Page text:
You may note my hesitation in employing the term ‘rights’ when applied to animals. This is because I don’t think the term is particularly useful given its liberal-democratic connotations. It all too easily invites reductio ad absurdum ripostes to straw man arguments built around dogs having the right vote or disposition of the matrimonial property of horses. Of course, the extension of legal personality contends no such thing. Or, if the vocabulary of rights must be employed, it aligns with Professor Gary Francione’s argument that the only right any animal needs is the right not to be treated as property. But while we’re on the topic of satire, I’m reminded of a piece intended as a rhetorical knock-out blow to Mary Wollstonecraft’s A Vindication of the Rights of Woman (1792). Entitled, A Vindication of the Rights of Brutes, it was published anonymously (but later revealed to be the work of prominent Cambridge classicist, Thomas Taylor) shortly after the publication of Wollstonecraft’s manifesto and advanced the thesis that all the arguments made for the equality of women with men could equally be applied to the relationship between humans and animals. Two hundred and nineteen years ago, this was considered to be a damning comparison but in these more enlightened times it makes my point exactly!
The next day I held a seminar with a group predominantly comprised of law students to discuss the animal welfare codes in New Zealand. Welfare Codes are the regulations that allow industrial producers to exploit animals in ways that would otherwise be considered ‘ill-treatment’ under the Animal Welfare Act 1999. But more on this in a future post.
Otago certainly has a picturesque campus and I really appreciated the contrast with the University of Auckland campus which is bisected by major arterial roads and is bounded by the CBD. I was particularly impressed with the campus spirit and the sense of collegiality about the place. On more than one occasion, as I walked around the campus, I was stopped by people who had been to the lecture and were eager to talk further about the issues raised which was a really inspiring experience.
I was amazed at the strength of the Student Animal Legal Defence Fund (SALDF) group at Otago which generously funded my trip; they have really achieved something impressive. The SALDF is an initiative of the Animal Legal Defence Fund, a large public interest law firm in the United States. The Otago group is the first SALDF chapter in the southern hemisphere and is an excellent model for other chapters of the group in other New Zealand universities. All the more remarkable is the fact that unlike the University of Auckland which was fortunate enough to have Peter Sankoff teaching a course in Animal Law, Otago has never had any such programme. And yet, last year they held an animal law week in which students presented seminars on various animal legal issues. Incredible.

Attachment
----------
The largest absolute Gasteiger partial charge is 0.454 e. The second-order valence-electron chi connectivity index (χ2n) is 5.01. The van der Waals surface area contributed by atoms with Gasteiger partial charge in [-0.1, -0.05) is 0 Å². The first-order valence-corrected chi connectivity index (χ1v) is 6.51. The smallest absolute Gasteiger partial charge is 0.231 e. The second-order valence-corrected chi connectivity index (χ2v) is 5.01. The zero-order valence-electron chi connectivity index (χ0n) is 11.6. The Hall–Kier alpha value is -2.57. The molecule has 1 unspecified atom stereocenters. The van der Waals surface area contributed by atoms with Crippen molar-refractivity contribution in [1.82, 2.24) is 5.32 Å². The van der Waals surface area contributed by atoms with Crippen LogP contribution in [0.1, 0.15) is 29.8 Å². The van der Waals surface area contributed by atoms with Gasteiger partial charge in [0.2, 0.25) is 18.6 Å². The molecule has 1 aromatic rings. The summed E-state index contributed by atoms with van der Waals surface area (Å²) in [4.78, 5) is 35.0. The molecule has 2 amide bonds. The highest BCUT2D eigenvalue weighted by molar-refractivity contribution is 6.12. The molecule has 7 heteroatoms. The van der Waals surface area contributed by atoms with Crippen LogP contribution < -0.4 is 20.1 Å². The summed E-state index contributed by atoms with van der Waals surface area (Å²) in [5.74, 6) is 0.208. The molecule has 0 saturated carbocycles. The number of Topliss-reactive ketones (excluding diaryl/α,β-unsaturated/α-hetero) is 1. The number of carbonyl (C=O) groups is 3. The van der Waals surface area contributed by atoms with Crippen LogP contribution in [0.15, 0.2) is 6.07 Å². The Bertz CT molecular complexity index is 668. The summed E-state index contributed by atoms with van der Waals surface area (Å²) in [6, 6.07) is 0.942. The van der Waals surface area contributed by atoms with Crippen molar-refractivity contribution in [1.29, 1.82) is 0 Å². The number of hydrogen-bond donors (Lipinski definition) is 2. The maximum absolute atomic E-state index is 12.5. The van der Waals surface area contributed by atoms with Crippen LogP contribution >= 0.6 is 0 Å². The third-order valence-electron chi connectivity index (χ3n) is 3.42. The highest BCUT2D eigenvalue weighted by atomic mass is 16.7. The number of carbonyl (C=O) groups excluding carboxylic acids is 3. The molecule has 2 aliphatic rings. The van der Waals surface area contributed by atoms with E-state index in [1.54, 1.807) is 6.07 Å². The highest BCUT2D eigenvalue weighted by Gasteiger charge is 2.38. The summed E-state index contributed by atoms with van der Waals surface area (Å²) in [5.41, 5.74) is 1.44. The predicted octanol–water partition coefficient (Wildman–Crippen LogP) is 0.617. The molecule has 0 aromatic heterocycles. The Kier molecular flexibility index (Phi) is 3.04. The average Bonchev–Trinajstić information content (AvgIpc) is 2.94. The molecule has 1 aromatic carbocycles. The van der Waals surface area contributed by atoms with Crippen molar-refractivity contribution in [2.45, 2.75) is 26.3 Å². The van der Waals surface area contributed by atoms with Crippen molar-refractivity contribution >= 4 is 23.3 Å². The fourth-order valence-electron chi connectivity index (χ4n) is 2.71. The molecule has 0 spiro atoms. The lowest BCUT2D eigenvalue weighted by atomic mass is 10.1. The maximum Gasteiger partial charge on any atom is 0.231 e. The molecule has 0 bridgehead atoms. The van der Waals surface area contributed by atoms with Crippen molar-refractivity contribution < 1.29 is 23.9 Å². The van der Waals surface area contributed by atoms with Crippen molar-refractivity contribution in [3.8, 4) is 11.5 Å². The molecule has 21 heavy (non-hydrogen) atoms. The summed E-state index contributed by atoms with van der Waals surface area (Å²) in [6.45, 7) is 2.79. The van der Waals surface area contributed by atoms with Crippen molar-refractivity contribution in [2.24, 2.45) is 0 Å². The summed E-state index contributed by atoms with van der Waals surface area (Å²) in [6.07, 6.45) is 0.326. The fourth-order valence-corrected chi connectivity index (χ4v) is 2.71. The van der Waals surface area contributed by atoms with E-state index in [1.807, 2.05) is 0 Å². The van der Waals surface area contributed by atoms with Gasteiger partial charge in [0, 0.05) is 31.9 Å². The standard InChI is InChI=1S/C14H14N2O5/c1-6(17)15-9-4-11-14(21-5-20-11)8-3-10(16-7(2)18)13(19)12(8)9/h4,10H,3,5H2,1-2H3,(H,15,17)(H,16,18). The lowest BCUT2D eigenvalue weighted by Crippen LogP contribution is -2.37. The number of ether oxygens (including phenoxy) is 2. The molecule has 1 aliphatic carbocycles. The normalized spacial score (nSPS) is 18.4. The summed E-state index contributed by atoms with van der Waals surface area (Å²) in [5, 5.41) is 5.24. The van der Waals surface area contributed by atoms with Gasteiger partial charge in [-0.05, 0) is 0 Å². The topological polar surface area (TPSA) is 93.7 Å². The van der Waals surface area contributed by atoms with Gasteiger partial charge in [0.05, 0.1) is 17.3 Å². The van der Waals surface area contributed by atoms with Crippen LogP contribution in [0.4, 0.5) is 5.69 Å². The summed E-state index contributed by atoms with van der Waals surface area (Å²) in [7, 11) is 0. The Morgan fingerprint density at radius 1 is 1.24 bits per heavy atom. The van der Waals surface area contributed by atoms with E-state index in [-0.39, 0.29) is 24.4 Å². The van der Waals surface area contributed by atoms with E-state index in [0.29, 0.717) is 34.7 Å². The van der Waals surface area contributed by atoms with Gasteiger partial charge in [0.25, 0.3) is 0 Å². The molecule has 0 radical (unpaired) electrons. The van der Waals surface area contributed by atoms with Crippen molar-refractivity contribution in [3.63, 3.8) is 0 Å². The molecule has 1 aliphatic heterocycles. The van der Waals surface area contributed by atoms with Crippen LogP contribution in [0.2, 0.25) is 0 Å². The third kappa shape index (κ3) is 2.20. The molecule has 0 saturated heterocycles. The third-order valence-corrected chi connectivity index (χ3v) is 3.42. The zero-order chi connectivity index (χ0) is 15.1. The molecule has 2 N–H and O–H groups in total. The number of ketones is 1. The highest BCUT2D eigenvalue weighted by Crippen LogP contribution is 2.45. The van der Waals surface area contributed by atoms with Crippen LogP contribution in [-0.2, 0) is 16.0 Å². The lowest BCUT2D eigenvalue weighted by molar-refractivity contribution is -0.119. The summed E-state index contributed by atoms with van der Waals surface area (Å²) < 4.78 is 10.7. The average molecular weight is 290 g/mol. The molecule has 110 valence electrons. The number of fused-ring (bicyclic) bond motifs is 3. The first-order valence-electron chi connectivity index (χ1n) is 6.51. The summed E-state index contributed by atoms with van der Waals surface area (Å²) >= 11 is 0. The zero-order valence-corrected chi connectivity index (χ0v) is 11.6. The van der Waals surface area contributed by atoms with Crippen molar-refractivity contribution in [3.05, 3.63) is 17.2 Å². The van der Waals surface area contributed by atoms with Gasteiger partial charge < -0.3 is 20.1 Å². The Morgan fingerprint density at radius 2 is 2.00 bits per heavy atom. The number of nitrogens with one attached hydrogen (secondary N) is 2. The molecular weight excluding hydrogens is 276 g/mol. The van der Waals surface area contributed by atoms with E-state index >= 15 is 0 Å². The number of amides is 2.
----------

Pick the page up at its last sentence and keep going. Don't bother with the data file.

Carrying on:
Special thanks to Danielle Duffield for being a great host, organising the whole event and making things very easy for me, I just had to turn up and talk. Thanks also to Kari Petro-Schmidt and Mahoney Turnbull for their contributions.
This post germinated in my mind as I walked home from SoLVe’s screening of Food Inc last night. The SoLVe team did a great job. After the movie, Vernon Tava (Co-Editor of The Solution and past SoLVe President) facilitated a discussion between the 50-70 students present, with two lecturers – Peter Sankoff and Mohsen Al-Attar – present as expert commentators.
One of the most resounding and repeated themes was: What do we do now? Naturally, I think we should go vegan – that’s a given. But more fundamentally we should think more about what we eat – and what we consume in other ways. When we come to food, we are all consumers. To claim that is a tautology: We consume food.
Mohsen presented a juxtaposition between the self as consumer and the self as citizen. I want to make five simple observations. Continue reading
New advertisement from the Physicians’ Committee for Responsible Medicine advocates vegetarianism.
I bet it’s nice to be right every now and then. Good for the self-esteem, at any rate. However I’m not sure where you stand when publicly falsifying your own previous positions. There is a certain degree of comfort in knowing that if the new me wasn’t right, then sure enough the old one was.
This is where British environmentalist George Monbiot now finds himself. Despite previously proclaiming that the ‘only’ ethical stance in the face of coming food and climate crises was veganism, he has recently published an article dramatically titled ‘I was wrong about veganism. Let them eat meat – but farm it properly’. Continue reading
UPDATE: An interview with Laraque explaining how he became vegan.
Great news from Canada, where former professional hockey player Georges Laraque has become perhaps Canada’s first vegan politician, joining the Green Party, which over the past five years has been growing in size and stature. Laraque makes no bones about what his priorities are: “promoting the link between physical health and the environment”, which sounds a lot like educating people about veganism to me.
It’s refreshing to see vegans coming forth in all areas of public life. Again, while many refuse to admit it, veganism is still regarded by many in mainstream society with confusion, derision and fear. Electing those with vegan views to public office is just one way of getting over the many stereotypes existing about this way of life. And as I’ve said in many posts, more vegans is the most direct way to changing society’s view about animals.
Amazing that – and please correct me if I’m wrong – we are still waiting for New Zealand’s first “out” vegan politician. It’s no small feat, believe me, and the person who achieves that designation will face many of the same prejudices and stereotypes as our first gay politician, our first transgender politician and others of similar disadvantaged groups. Take it from the first vegan member to ever grace Auckland’s law faculty. It takes time to break down doors of discrimination and get people to see that vegans are “people too”; just people with a different view of the importance of avoiding the consumption of animals and animal products.
Looking back over the month that was…